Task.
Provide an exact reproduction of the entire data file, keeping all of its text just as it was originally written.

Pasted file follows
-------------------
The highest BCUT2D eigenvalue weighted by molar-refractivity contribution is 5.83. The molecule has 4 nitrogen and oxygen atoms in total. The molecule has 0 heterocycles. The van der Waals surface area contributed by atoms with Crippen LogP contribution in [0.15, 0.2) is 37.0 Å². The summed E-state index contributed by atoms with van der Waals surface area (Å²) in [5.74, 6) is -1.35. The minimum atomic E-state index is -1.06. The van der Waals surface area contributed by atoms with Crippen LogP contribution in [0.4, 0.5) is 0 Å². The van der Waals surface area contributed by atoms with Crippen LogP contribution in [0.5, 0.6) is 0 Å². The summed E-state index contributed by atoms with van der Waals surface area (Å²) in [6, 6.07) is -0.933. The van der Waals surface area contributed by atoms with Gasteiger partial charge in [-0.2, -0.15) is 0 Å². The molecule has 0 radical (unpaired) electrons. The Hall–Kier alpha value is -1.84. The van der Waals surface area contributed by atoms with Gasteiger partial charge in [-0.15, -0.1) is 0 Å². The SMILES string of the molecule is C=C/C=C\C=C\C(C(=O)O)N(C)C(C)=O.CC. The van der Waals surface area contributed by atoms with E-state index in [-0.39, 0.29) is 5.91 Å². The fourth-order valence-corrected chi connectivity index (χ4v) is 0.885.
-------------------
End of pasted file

The highest BCUT2D eigenvalue weighted by molar-refractivity contribution is 5.83. The molecule has 4 nitrogen and oxygen atoms in total. The molecule has 0 heterocycles. The van der Waals surface area contributed by atoms with Crippen LogP contribution in [0.15, 0.2) is 37.0 Å². The summed E-state index contributed by atoms with van der Waals surface area (Å²) in [5.74, 6) is -1.35. The minimum atomic E-state index is -1.06. The van der Waals surface area contributed by atoms with Crippen LogP contribution in [0.4, 0.5) is 0 Å². The van der Waals surface area contributed by atoms with Crippen LogP contribution in [0.5, 0.6) is 0 Å². The summed E-state index contributed by atoms with van der Waals surface area (Å²) in [6, 6.07) is -0.933. The van der Waals surface area contributed by atoms with Gasteiger partial charge in [-0.2, -0.15) is 0 Å². The molecule has 0 radical (unpaired) electrons. The Hall–Kier alpha value is -1.84. The van der Waals surface area contributed by atoms with Gasteiger partial charge in [-0.15, -0.1) is 0 Å². The SMILES string of the molecule is C=C/C=C\C=C\C(C(=O)O)N(C)C(C)=O.CC. The van der Waals surface area contributed by atoms with E-state index in [-0.39, 0.29) is 5.91 Å². The fourth-order valence-corrected chi connectivity index (χ4v) is 0.885.